In another initiative to help keep our community safe, we’ve put in place an N95 respiratory mask program for mass transit commuters. This program was spearheaded by Laboratory Safety & Environmental Health with the assistance of OHS. To date, 302 people have enrolled in the program, and 189 of them have been fit-tested, with that number growing steadily. Those who complete the fit-testing are provided with three N95 masks, along with instructions about their proper storage and sterilization using on-campus sterilization units.

As a reminder, New York State is now mandating that all members of our community confirm that they are symptom-free each day before entering the campus. To streamline this process for everyone, the link to the online health self-assessment tool we’ve developed to meet this mandate, RU Healthy, is now available without the need for VPN. The language is also more intuitive, and the questions abbreviated. Additionally, next week everyone will begin receiving daily email reminders about the need for this brief daily check-in. The emails will include the link to make completing the self-assessment as easy as possible.

I also want to note that the deadline for responding to the climate survey on diversity, equality, and inclusion has been extended to Friday. Please look for the reminder emails sent by the survey company Glint this week. If you’ve already responded to the survey, thank you. If not, please do take the time to do so. Your candid responses are needed to help guide the University’s ongoing efforts to ensure we are providing a welcoming and supportive environment for everyone in our community.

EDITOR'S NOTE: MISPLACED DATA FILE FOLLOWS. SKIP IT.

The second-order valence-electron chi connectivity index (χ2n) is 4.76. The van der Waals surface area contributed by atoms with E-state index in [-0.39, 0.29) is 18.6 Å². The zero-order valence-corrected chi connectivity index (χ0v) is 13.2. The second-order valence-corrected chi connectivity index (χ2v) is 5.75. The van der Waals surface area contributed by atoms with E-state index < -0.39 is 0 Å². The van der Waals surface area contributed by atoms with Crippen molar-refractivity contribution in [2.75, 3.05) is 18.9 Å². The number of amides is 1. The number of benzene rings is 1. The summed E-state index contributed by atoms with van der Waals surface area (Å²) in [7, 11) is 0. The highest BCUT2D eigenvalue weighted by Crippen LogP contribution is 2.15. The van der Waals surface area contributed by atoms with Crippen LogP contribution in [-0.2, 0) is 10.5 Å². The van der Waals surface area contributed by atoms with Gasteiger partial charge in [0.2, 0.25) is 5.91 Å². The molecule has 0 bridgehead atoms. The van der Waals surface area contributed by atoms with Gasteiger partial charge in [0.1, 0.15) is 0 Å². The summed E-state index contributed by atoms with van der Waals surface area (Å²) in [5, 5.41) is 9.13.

I’m delighted to share news about a pair of honors received by two of our faculty members. First, Jeremy Rock, head of the Laboratory of Host-Pathogen Biology, was named a Rita Allen Foundation Scholar. Jeremy has developed a high-throughput, CRISPR-interference-based approach to knock down genes in Mycobacterium tuberculosis, advancing our ability to find novel therapeutic targets for TB, a disease affecting about one quarter of the world’s population. His work has the potential to reveal the molecular determinants of chronic tuberculosis, and he is exploring the toxin-antitoxin gene family that may drive persistence of infection.